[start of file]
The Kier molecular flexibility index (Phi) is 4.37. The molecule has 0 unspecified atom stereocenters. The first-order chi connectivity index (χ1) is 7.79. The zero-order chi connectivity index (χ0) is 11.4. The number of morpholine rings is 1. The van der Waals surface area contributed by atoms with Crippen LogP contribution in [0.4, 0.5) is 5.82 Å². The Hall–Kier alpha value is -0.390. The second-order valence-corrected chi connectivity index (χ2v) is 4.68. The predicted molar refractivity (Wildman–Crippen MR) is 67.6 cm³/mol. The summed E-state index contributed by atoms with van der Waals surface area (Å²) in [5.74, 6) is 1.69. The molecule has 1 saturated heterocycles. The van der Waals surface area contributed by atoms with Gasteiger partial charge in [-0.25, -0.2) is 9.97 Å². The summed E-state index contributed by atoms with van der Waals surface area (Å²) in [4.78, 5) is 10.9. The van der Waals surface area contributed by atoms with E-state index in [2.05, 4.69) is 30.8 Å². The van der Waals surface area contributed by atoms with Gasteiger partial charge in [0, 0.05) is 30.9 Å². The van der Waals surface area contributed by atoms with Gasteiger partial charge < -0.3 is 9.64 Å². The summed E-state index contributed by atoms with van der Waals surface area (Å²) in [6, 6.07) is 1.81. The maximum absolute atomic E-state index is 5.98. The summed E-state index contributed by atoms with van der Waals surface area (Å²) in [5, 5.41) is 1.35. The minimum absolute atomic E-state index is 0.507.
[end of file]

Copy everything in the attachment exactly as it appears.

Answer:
The Kier molecular flexibility index (Phi) is 4.37. The molecule has 0 unspecified atom stereocenters. The first-order chi connectivity index (χ1) is 7.79. The zero-order chi connectivity index (χ0) is 11.4. The number of morpholine rings is 1. The van der Waals surface area contributed by atoms with Crippen LogP contribution in [0.4, 0.5) is 5.82 Å². The Hall–Kier alpha value is -0.390. The second-order valence-corrected chi connectivity index (χ2v) is 4.68. The predicted molar refractivity (Wildman–Crippen MR) is 67.6 cm³/mol. The summed E-state index contributed by atoms with van der Waals surface area (Å²) in [5.74, 6) is 1.69. The molecule has 1 saturated heterocycles. The van der Waals surface area contributed by atoms with Gasteiger partial charge in [-0.25, -0.2) is 9.97 Å². The summed E-state index contributed by atoms with van der Waals surface area (Å²) in [4.78, 5) is 10.9. The van der Waals surface area contributed by atoms with E-state index in [2.05, 4.69) is 30.8 Å². The van der Waals surface area contributed by atoms with Gasteiger partial charge in [0, 0.05) is 30.9 Å². The van der Waals surface area contributed by atoms with Gasteiger partial charge < -0.3 is 9.64 Å². The summed E-state index contributed by atoms with van der Waals surface area (Å²) in [6, 6.07) is 1.81. The maximum absolute atomic E-state index is 5.98. The summed E-state index contributed by atoms with van der Waals surface area (Å²) in [5, 5.41) is 1.35. The minimum absolute atomic E-state index is 0.507.